WASHINGTON — The Washington Nationals won’t be a wild card in the postseason, but Tanner Roark could be.

The 30-year-old hurler continued his second-half turnaround on Sunday, striking out nine and walking none over six strong innings to pick up the W in a 5-4 victory over the New York Mets. Roark’s sixth quality start in eight outings since the All-Star break served as further evidence that come October, Washington’s starting rotation could very well be the deepest of any contender.

With a double-digit lead in the National League East and barely more than a month left in the regular season, the Nats are all but assured of their fourth division title in six years. When the division series kicks off, their playoff rotation should be anchored by reigning Cy Young Award winner Max Scherzer, who leads NL starters in strikeouts (220) and WHIP (0.85). Behind him is Stephen Strasburg, who ranks among the top five in both WHIP and ERA and has been nails in two starts since returning from the disabled list (12 IP, 7 H, 2 ER, 2 BB, 15 K). After that comes lefty Gio Gonzalez, who’s having the best season of his career, ranks third in the NL with a 2.40 ERA and has quietly thrust himself into the Cy Young chat (albeit peripherally). Not too shabby for a big three.

On top of that, manager Dusty Baker has to be feeling pretty good about Roark as his No. 4 starter right about now. After a breakout 2016 campaign in which Roark finished top 10 in the NL Cy Young voting, the burly righty struggled the first half of this season, working to a swollen 5.27 ERA and a 1.45 WHIP. Since the Midsummer Classic, though, he has been a different pitcher, posting a 3.31 ERA and a 1.12 WHIP. At the core of his recent success is an increased reliance on (and effectiveness of) his off-speed stuff.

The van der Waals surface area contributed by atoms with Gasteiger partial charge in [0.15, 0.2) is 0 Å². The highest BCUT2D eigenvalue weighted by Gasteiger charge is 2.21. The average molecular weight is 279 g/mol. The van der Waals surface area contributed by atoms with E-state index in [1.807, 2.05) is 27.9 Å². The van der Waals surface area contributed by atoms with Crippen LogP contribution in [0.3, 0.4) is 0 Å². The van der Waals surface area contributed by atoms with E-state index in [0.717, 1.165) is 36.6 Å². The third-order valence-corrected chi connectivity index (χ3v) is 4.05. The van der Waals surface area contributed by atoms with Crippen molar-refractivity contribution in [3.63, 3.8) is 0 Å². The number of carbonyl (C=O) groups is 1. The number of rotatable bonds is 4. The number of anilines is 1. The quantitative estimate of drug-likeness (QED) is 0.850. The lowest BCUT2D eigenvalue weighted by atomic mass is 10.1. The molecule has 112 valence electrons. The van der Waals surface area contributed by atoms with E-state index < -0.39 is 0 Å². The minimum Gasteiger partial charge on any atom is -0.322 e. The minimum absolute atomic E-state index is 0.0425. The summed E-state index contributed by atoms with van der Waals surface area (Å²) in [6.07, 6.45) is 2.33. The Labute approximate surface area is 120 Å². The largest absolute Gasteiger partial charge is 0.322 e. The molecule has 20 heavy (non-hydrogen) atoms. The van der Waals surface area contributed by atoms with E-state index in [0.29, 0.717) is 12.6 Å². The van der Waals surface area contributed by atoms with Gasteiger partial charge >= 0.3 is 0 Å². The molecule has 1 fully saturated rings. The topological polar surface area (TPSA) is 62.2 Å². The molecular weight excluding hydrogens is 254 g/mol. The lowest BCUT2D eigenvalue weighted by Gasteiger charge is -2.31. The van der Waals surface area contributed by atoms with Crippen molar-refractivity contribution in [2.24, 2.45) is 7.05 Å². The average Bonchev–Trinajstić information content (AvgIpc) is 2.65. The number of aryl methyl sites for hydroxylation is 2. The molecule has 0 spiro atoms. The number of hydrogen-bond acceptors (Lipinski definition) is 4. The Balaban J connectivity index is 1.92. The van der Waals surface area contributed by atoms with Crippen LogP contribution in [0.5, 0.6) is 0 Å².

Known for a sinking two-seam fastball that runs in on righties and away from lefties, Roark has decreased his heater usage in the second half from 58 percent to 52 percent and upped his curveball quotient from 13 percent to 19 percent. Not only is he using his hook more, he’s using it better.

“His breaking ball is getting back to form,” said Baker, “which is setting up his fastball.”

On Sunday night, New York hitters were 0-for-5 with two punchouts against Roark’s curve, continuing his recent run of deuce dominance. Since the All-Star break, Roark is limiting opponents to an anemic .074 average with his curveball, down from .231 in the first half, and his whiff rate with the hook has doubled (from 21 percent to 41 percent). In related news, his K’s per nine innings has spiked from 7.1 before the break to 9.6 since. Even though the barely recognizable Mets — who have lost a boatload of players to trades and/or injuries — weren’t exactly the toughest test on Sunday, Roark’s uptick has come against some pretty stiff competition: Since the break, he has beaten the Arizona Diamondbacks, Chicago Cubs and Houston Astros — not to mention the streaking Miami Marlins. As a result, his faith in himself is growing leaps and bounds.

“I wouldn’t say 100 percent,” said Roark when asked if he’s back to feeling like he did last season. “But confidence is a heck of a thing.”

The way Roark & Co. have been dealing lately, Baker should have plenty of confidence in them as the postseason approaches.

Since the break, Nats starters lead the NL with a 3.09 ERA, and that’s despite the fact that injuries have limited Scherzer and Strasburg to just eight combined starts. Since Aug. 9, Washington starters have a 2.43 ERA; that’s more than an entire run better than the next-closest NL team (the Los Angeles Dodgers). But that’s not to say there aren’t question marks.

First and foremost, Scherzer’s first-ever trip to the DL, though seemingly minor, is obviously a concern. Although Strasburg has been sharp since his return, his health history is complicated, and he has made just one playoff start in his career. As good as Gonzalez has been, he has been charmed with runners in scoring position (.138 batting average against) and seems due for some regression. Then there’s Roark, whose recent success comes with the small-sample-size tag.

Still, the numbers say that Washington’s rotation — which ranks second in ERA this season behind only the Dodgers (who else?) — is good. And that it’s getting better.

By the time October rolls around, it might even be the best.

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